A universal method to analyze cellular internalization mechanisms via endocytosis without non-specific cross-effects

Extracellular Vesicles

Endocytosis is an essential biological process for nutrient absorption and intercellular communication; it can also be used to accelerate the cellular internalization of drug delivery carriers. Clarifying the cellular uptake mechanisms of unidentified endogenous and exogenous molecules and designing new effective drug delivery systems require an accurate, specific endocytosis analysis methodology. Therefore, we developed a method to specifically evaluate cellular internalization via three main endocytic pathways: clathrin- and caveolae-mediated endocytosis, and macropinocytosis. We first revealed that most known endocytosis inhibitors had no specific inhibitory effect or were cytotoxic. Second, we successfully established an alternative method using small interfering RNA to knock down dynamin-2 and caveolin-1, which are necessary for clathrin- and caveolae-mediated endocytosis, in HeLa cells. Third, we established another method to specifically analyze macropinocytosis using rottlerin on A431 cells. Finally, we validated the proposed methods by testing the cellular internalization of a biological molecule (insulin) and carriers (nanoparticles and cell-penetrating peptides). Through this study, we established versatile methods to precisely and specifically evaluate endocytosis of newly developed biopharmaceuticals or drug delivery systems.

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Recent Publications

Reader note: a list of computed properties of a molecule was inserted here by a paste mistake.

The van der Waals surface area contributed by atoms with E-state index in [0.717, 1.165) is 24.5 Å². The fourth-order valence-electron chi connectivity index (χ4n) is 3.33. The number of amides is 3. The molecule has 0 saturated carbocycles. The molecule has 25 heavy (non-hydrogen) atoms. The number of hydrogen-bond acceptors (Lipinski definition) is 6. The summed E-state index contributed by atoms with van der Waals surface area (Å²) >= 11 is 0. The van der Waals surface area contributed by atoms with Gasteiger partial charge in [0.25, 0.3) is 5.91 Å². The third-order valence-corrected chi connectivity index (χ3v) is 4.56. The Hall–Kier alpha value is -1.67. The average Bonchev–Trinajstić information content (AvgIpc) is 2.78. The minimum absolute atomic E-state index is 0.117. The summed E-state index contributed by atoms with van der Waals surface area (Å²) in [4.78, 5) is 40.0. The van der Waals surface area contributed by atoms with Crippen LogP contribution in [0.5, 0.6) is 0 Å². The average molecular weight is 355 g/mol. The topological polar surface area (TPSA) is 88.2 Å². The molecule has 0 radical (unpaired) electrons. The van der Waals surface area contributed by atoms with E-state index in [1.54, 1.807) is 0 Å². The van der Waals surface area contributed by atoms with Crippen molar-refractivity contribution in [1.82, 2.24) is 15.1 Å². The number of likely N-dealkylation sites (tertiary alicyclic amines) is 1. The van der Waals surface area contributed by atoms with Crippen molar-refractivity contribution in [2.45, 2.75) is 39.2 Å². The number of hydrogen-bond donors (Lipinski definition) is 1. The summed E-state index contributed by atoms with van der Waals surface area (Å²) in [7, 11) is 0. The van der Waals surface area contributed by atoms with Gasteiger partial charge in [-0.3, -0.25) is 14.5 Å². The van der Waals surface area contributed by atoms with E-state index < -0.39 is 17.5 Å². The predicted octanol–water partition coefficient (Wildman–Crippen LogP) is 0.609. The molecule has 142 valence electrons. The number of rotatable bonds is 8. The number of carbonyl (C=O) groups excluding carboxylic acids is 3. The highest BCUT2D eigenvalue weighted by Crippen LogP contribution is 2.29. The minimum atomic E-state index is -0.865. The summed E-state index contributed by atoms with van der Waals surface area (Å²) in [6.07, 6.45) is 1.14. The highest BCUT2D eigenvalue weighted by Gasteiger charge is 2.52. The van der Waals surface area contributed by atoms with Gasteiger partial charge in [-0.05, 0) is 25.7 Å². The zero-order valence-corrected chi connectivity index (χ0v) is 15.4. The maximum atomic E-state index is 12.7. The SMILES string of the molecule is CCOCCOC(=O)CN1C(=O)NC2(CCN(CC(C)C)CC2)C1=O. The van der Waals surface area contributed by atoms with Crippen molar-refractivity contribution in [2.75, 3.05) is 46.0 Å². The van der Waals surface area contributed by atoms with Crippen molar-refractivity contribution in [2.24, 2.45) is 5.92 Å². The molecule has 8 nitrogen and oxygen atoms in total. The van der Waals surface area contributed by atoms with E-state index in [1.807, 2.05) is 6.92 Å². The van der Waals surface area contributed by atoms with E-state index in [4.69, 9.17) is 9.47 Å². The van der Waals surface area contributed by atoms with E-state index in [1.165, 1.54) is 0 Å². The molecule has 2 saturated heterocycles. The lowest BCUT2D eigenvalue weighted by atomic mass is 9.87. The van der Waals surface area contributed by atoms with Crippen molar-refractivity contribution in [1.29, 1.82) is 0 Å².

Cigarette smoke (CS) represents one of the most relevant environmental risk factors for several chronic pathologies. Tissue damage caused by CS exposure is mediated, at least in part, by oxidative stress induced by its toxic and pro-oxidant components. Evidence demonstrates that extracellular vesicles (EVs) released by various cell types exposed to CS extract (CSE) are characterized by altered biochemical cargo and gained pathological properties. In the present study, we evaluated the content of oxidized proteins and phospholipid fatty acid profiles of EVs released by human bronchial epithelial BEAS-2B cells treated with CSE. This specific molecular characterization has hitherto not been performed. After confirmation that CSE reduces viability of BEAS-2B cells and elevates intracellular ROS levels, in a dose-dependent manner, we demonstrated that 24 h exposure at 1% CSE, a concentration that only slight modifies cell viability but increases ROS levels, was able to increase carbonylated protein levels in cells and released EVs. The release of oxidatively modified proteins via EVs might represent a mechanism used by cells to remove toxic proteins in order to avoid their intracellular overloading. Moreover, 1% CSE induced only few changes in the fatty acid asset in BEAS-2B cell membrane phospholipids, whereas several rearrangements were observed in EVs released by CSE-treated cells. The impact of changes in acyl chain composition of CSE-EVs accounted for the increased saturation levels of phospholipids, a membrane parameter that might influence EV stability, uptake and, at least in part, EV-mediated biological effects. The present in vitro study adds new information concerning the biochemical composition of CSE-related EVs, useful to predict their biological effects on target cells. Furthermore, the information regarding the presence of oxidized proteins and the specific membrane features of CSE-related EVs can be useful to define the utilization of circulating EVs as marker for diagnosing of CS-induced lung damage and/or CS-related diseases.

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